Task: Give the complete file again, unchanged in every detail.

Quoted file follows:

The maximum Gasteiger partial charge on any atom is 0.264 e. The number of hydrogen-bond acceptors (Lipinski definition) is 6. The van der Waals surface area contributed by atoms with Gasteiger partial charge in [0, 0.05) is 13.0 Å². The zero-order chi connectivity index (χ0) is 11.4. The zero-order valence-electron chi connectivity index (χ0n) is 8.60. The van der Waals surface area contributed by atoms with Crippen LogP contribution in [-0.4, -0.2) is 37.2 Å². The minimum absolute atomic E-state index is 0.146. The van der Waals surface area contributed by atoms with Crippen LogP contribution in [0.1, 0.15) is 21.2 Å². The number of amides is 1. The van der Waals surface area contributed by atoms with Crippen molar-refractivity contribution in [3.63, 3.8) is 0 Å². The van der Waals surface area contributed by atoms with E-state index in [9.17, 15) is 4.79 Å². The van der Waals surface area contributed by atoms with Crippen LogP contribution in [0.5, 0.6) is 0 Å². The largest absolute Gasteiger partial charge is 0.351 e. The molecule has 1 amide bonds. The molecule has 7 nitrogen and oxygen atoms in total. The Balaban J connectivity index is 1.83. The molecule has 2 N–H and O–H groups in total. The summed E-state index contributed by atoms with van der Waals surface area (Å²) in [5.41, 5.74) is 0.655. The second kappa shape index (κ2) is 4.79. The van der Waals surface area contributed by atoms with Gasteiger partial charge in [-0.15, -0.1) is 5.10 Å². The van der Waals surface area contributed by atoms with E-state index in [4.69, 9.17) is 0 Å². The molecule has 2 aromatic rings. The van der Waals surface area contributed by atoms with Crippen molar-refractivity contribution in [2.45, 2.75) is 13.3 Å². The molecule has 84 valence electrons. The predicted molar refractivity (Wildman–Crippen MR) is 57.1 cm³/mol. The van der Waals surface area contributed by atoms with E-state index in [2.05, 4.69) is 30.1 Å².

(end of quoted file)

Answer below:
The maximum Gasteiger partial charge on any atom is 0.264 e. The number of hydrogen-bond acceptors (Lipinski definition) is 6. The van der Waals surface area contributed by atoms with Gasteiger partial charge in [0, 0.05) is 13.0 Å². The zero-order chi connectivity index (χ0) is 11.4. The zero-order valence-electron chi connectivity index (χ0n) is 8.60. The van der Waals surface area contributed by atoms with Crippen LogP contribution in [-0.4, -0.2) is 37.2 Å². The minimum absolute atomic E-state index is 0.146. The van der Waals surface area contributed by atoms with Crippen LogP contribution in [0.1, 0.15) is 21.2 Å². The number of amides is 1. The van der Waals surface area contributed by atoms with Crippen molar-refractivity contribution in [3.63, 3.8) is 0 Å². The van der Waals surface area contributed by atoms with E-state index in [9.17, 15) is 4.79 Å². The van der Waals surface area contributed by atoms with Crippen LogP contribution in [0.5, 0.6) is 0 Å². The largest absolute Gasteiger partial charge is 0.351 e. The molecule has 1 amide bonds. The molecule has 7 nitrogen and oxygen atoms in total. The Balaban J connectivity index is 1.83. The molecule has 2 N–H and O–H groups in total. The summed E-state index contributed by atoms with van der Waals surface area (Å²) in [5.41, 5.74) is 0.655. The second kappa shape index (κ2) is 4.79. The van der Waals surface area contributed by atoms with Gasteiger partial charge in [-0.15, -0.1) is 5.10 Å². The van der Waals surface area contributed by atoms with E-state index in [4.69, 9.17) is 0 Å². The molecule has 2 aromatic rings. The van der Waals surface area contributed by atoms with Crippen molar-refractivity contribution in [2.45, 2.75) is 13.3 Å². The molecule has 84 valence electrons. The predicted molar refractivity (Wildman–Crippen MR) is 57.1 cm³/mol. The van der Waals surface area contributed by atoms with E-state index in [2.05, 4.69) is 30.1 Å².